Peru forecasts massive lift in blueberry exports this year
The Peruvian blueberry industry is expecting a huge 40% year-on-year rise in exports this season to around 165,000 metric tons (MT), according to an industry body.
The South American country overtook Chile last season to become the world's largest exporter of fresh blueberries, sending 120,000MT to overseas markets.
Luis Miguel Vegas of the Peruvian blueberry association ProArandanos said that peak volumes were forecast for week 41, when a little over 10,000MT of fruit is expected to be shipped.
Vegas said that the Asian market is set to receive the biggest increase in percentage terms, with exports to the region due to double year-on-year.
Meanwhile, exports to Europe are expected to increase by 50%, and to the U.S. by 25%.
"Currently around half of the volume is sent to the U.S. market, 30% to Europe, 15% to Asia and the remaining 5% to other countries in South America, as well as the Middle East and the Caribbean," he said.
"However, this campaign we see Asia's share becoming very substantial", he said, adding that Peru should be able to export to Taiwan for the first time this coming season, having gained market access in March.
Vegas explained that Peruvian blueberry operations have been able to continue without difficulties over recent months despite the pandemic, thanks to the industry's efforts and due to having lots of time to prepare.
"The companies have had to get up to speed to comply with all the regulations to protect the health of workers... In May we were well prepared for the start of the export season which officially began in week 20, with shipments to Brazil and Thailand," he said.
However, he added that the shortage of labor - a problem for the Peruvian blueberry industry even before the pandemic - continues to be a challenge.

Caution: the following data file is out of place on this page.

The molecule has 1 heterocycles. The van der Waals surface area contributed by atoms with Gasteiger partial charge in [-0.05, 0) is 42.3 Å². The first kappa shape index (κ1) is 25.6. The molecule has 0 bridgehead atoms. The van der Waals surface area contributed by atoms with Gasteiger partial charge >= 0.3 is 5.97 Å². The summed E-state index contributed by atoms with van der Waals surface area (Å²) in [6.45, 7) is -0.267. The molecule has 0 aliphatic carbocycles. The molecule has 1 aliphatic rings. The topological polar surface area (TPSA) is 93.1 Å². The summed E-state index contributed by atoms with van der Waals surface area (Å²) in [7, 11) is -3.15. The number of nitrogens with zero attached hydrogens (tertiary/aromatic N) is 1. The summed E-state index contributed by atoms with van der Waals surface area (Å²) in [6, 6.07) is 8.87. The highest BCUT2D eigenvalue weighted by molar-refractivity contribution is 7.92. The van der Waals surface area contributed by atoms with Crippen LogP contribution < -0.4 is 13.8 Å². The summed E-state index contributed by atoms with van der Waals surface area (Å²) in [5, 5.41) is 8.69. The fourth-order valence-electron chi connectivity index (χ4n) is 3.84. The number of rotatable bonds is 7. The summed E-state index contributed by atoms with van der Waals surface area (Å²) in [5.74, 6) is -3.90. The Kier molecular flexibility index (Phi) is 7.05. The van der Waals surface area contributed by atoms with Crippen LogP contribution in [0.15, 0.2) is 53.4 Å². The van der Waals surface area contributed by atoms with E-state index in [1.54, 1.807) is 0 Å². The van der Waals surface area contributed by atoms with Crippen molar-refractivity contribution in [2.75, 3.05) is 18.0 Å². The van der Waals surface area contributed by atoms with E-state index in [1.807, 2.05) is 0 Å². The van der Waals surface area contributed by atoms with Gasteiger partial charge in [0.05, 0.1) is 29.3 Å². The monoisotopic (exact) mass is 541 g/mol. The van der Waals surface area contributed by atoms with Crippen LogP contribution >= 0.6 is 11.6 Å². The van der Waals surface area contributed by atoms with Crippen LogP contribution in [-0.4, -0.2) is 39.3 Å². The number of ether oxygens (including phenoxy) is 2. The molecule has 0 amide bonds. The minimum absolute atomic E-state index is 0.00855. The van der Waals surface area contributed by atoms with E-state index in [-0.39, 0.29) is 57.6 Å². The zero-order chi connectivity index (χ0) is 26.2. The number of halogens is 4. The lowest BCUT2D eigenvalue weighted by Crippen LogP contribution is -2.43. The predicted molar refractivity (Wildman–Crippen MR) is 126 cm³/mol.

"It's always an issue for growers, because blueberries are a very labor-intensive fruit. In light of the pandemic, evidently we're going to need more people, and so finding them and transporting them to the fields is a big challenge," he said.
Peruvian blueberry industry growth
Vegas explained that the Peruvian blueberry industry has grown explosively over the last decade.
"A decade ago people didn't think it was possible to grow blueberries in Peru, and now it's the world's leading exporter," he said.
He added that markets are becoming more demanding and consumers more sophisticated.
"In addition, there's more competition. Not only is production growing in Peru, but also in other countries like Mexico and South Africa. So it's very important that in line with the growth we continue to improve the product to satisfy different markets," he said.
While Biloxi remains the predominant variety in the Peruvian blueberry industry, Vegas said that over recent season new genetics have been introduced.
At the end of 2019, there were around 11,000 hectares of blueberries planted in Peru. This figure is expected to grow to 13,000 by the end of this year, and potentially 15,000 in two years, depending on market conditions and the level of investment by companies.